The Lumberjack: Adam LaSalle

Name: Adam LaSalle
Vocation: Forester for the US Forest Service, Professional Lumberjack
Hometown: Tower, Minnesota

MWG: How do you respond when people ask, “what do you do?”

Adam: Depending on what forum I am in, I respond with the appropriate response…..I am a Forester. Half of the people I talk to kind of vaguely know what it is and the other half don’t know at all. The follow up question usually is “..and what does a Forester do?”. I take the time to explain the inner workings of my day-to- day and that generally leads into a lengthy conversation based off of whatever opinions that person has of cutting trees. Sometimes that conversation goes really well and sometimes I just leave it at “I am a forester”. All in all, I tend to try to educate some folks on what I do and why I do it. Its when I am in the Lumberjack setting that I often am asked if I actually work in the woods or not. And yes, Ive worked in the woods all my life.

Preferred spirit or drink to finish a day with?

Haha well that would depend on the day I’ve had. I do fancy a glass of whiskey or bourbon at the end of the day. I will put back a cool glass of Pendleton or Makers Mark when I am feeling classy or just some good old fashioned Windsor Canadian. That is a typical fall and winter routine for me. Spring and summer, I generally just have a beer or two to unwind. I am a fan of the Grainbelt Nordeast or Summit Extra Pale Ale. No sense doing it if it’s not done right, ya know.

What about the Midwest helped define you? Makes it special?

Well, I don’t know. Get in where you fit in I guess. The Midwest is a medley of rural and blue collar opportunity as well as stuffy white collar environments. I naturally gravitated towards the Northwoods. Big timbered landscapes and a vast expanse of lakes and streams. What makes it special to me is the people that live here and the ways of life that are consistent with the Midwest. Farming, Logging, construction, mining, etc. All things that shape the landscape and the people on it. The result is a culture of hard working American’s that are willing to help a stranger but not tell you where the walleyes are biting. Sportsmen and women, adventurers, and city slickers looking for a reprieve from their hectic life all make their way up north for some peace and quiet, and a little home away from home.


How would ‘you’ define a Midwestern Gentleman?

I would define a Midwestern gentleman in many ways but to put it as succinctly as possible, hearty. A Midwestern gentleman is strong, savvy in the ways of the natural world, mechanically inclined, physically evolved to handle the harsh conditions that Mother Nature doles out. He can hunt, fish, navigate through the woods by the cover darkness, work a job that he is proud of, raise a family of respectable humans, never turn down a game of horse shoes and always have a beer chaser with his bloody mary.

In respect to your passion for forestry work — and also years of competing in Timbersports: What were your most formative years, why?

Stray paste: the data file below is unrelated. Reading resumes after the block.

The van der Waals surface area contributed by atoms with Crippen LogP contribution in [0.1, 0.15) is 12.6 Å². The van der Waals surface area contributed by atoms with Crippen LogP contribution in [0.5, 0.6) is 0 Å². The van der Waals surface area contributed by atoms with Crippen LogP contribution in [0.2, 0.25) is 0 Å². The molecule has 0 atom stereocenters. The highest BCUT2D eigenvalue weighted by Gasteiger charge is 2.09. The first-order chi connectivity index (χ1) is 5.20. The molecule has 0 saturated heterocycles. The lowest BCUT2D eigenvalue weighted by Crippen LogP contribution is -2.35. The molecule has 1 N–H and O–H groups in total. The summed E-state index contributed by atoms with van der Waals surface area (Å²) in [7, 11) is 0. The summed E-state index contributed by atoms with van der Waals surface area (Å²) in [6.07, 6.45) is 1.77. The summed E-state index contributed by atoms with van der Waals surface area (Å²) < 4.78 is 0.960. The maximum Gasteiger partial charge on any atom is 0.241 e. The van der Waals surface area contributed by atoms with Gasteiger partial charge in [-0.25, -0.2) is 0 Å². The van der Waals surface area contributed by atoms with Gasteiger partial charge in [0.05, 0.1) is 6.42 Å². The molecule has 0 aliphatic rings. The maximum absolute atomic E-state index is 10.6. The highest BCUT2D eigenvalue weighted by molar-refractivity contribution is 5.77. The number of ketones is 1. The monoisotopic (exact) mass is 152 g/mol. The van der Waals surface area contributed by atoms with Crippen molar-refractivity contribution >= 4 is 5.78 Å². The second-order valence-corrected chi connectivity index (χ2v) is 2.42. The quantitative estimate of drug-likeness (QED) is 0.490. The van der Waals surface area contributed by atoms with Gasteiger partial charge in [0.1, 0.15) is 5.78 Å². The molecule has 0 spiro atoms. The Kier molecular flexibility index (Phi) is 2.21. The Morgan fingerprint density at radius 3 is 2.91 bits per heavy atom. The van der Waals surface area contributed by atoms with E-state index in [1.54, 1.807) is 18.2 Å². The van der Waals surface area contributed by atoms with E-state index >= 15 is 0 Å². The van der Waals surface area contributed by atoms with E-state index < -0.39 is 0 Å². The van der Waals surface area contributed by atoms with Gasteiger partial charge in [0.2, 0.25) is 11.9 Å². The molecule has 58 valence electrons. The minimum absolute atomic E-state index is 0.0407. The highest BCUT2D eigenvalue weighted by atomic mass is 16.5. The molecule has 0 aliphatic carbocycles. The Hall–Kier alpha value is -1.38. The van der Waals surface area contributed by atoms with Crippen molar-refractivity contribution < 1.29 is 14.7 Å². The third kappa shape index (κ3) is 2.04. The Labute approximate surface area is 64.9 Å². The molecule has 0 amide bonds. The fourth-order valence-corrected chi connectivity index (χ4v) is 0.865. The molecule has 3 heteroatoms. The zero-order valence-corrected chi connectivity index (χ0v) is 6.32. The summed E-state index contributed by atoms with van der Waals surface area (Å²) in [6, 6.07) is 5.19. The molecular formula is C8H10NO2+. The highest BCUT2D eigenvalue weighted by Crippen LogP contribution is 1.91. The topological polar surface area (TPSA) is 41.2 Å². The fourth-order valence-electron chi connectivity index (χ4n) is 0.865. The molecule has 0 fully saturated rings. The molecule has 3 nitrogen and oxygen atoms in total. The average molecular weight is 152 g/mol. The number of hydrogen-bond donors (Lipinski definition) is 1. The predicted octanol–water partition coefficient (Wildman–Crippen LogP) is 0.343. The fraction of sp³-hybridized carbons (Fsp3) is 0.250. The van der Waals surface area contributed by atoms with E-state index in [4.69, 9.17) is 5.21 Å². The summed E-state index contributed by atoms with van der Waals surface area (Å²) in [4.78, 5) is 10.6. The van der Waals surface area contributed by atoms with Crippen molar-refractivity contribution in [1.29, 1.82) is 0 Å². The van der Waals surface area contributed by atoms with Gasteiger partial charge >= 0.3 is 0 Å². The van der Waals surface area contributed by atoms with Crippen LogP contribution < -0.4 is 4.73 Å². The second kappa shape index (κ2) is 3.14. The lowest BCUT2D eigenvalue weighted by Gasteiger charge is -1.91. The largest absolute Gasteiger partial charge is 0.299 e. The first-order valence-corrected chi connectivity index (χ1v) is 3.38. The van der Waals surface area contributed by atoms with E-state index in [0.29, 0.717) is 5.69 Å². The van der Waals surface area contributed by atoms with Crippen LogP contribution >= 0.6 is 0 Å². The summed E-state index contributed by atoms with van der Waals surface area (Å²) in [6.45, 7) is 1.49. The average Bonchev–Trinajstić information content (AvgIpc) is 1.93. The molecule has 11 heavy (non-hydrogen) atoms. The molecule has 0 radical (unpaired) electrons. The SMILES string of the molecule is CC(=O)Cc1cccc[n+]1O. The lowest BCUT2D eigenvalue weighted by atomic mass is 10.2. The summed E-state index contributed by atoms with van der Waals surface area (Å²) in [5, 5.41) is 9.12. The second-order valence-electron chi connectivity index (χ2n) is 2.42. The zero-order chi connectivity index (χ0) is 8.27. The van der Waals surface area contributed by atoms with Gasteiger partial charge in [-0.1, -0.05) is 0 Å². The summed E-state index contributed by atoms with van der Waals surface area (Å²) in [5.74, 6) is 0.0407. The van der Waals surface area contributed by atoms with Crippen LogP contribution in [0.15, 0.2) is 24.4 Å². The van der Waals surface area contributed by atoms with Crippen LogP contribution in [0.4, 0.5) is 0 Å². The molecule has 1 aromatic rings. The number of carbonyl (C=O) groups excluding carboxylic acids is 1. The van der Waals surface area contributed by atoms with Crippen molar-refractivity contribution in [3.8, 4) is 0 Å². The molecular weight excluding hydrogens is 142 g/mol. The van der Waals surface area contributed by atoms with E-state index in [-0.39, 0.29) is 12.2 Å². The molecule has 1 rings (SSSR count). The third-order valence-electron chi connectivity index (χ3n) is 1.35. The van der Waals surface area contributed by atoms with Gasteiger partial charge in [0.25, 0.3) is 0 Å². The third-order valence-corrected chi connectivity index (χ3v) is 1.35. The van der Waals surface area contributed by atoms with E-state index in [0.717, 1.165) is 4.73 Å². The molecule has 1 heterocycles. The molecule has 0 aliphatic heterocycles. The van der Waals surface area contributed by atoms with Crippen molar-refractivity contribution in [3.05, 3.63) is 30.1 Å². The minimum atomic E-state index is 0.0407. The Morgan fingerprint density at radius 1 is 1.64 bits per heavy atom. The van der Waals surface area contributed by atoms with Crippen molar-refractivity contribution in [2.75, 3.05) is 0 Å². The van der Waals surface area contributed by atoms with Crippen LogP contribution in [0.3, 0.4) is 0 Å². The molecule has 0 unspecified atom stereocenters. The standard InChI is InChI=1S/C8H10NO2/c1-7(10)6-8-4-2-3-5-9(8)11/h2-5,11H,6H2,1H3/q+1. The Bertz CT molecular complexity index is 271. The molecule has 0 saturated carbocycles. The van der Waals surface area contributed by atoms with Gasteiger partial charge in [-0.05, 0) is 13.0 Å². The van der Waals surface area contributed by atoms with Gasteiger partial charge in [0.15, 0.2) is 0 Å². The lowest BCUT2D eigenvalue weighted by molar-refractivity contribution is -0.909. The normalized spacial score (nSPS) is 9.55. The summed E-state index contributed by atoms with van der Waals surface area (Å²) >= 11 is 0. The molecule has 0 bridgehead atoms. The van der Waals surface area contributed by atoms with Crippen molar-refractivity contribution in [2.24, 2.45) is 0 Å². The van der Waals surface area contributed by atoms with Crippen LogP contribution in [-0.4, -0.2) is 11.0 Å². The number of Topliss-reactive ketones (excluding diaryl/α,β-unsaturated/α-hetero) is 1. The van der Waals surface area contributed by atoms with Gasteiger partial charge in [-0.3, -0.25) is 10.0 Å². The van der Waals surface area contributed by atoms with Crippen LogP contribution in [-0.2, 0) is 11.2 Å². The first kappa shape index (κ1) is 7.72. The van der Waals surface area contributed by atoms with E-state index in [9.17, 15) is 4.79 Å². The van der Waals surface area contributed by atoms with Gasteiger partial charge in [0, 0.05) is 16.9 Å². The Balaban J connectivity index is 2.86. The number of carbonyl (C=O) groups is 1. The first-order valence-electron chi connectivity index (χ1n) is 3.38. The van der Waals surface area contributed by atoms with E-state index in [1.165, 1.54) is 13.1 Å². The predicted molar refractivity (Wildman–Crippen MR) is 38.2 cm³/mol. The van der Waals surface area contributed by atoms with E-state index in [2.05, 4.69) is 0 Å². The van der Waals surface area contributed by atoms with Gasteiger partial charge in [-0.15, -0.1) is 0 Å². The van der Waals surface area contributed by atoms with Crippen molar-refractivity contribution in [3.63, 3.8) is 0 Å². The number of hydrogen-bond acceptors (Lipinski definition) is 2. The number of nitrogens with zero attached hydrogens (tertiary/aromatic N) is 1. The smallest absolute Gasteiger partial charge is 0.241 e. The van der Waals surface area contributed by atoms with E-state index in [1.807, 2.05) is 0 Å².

I’d like to think that I am just getting into my most formative years. I am cutting wood as hard and often as ever, I am in shape and poised to fight the good fight. I started chopping wood and studying forestry at the same time. I grew up in a timber family working the woods with my father and my uncle. It wasn’t until my tour in the navy ended that I decided to pursue a career in forestry. I started when I was 24 and have been working towards a successful career in both ever since. I turned professional after college and have been training and steadily progressing through the ranks of the pro-circuit each year. I am doing the same in my forestry career. I view things as everything good comes in time and if you work hard at it then that time may be quicker. Actually, once I got the taste of success in both of my professional careers, then I just focused on continuing forward with it.

When I started chopping wood in college (2004) I had a buddy who was training to compete in the STIHL collegiate series. Being new to the whole world of competing, I had no idea what that meant but I trained with him. He competed, I watched, and I told myself “this is what I am going to do”. I spent the next year training for my opportunity. It came the following spring, I won the regional collegiate qualifier and moved onto the finals. I decided that from that point on that I was invested in the sport and my development. That was 11 years ago. Since then I have collegiate national lumberjack title to my name and I am working towards my goal of a world title. It will come.

As a man who spends much of his time in the woods, do you have a certain morning ritual you follow, or an album/podcast you can’t live without?

Haha yeah I guess I do have a routine. I get up at 0430 am every morning for work. I let the dog out, make coffee, shower, get dressed and go warm up my truck. I am at work by 6 am….breakfast eaten in the truck. It’s not much of a routine but being a creature of habit I generally don’t like to break away from my norms. When I do, my day if just a little bit kitty-wampus.

One rule of thumb for those looking to get into the competitive Lumberjacking?

You don’t know what you don’t know so listen to people who do and learn from them. Then, Hit it hard and hit it often. That last one could be taken many different ways.

Do you have a go-to axe / chainsaw brand?

I prefer to use a Tuitahi axe to chop with. I have many other brands and have used them. Tuitahi axes are easy to maintain and are able to take different forms of abuse. For powersaws I prefer a STIHL. It’s a decision derived from many things but I really like the ergonomics and user features on a STIHL saw more than any other brand out there.

We’re sure each day brings on a variety of elements to deal with. But, for those who may not know much about forestry… describe a day in the life for you — whether it be your preparation to daily work life?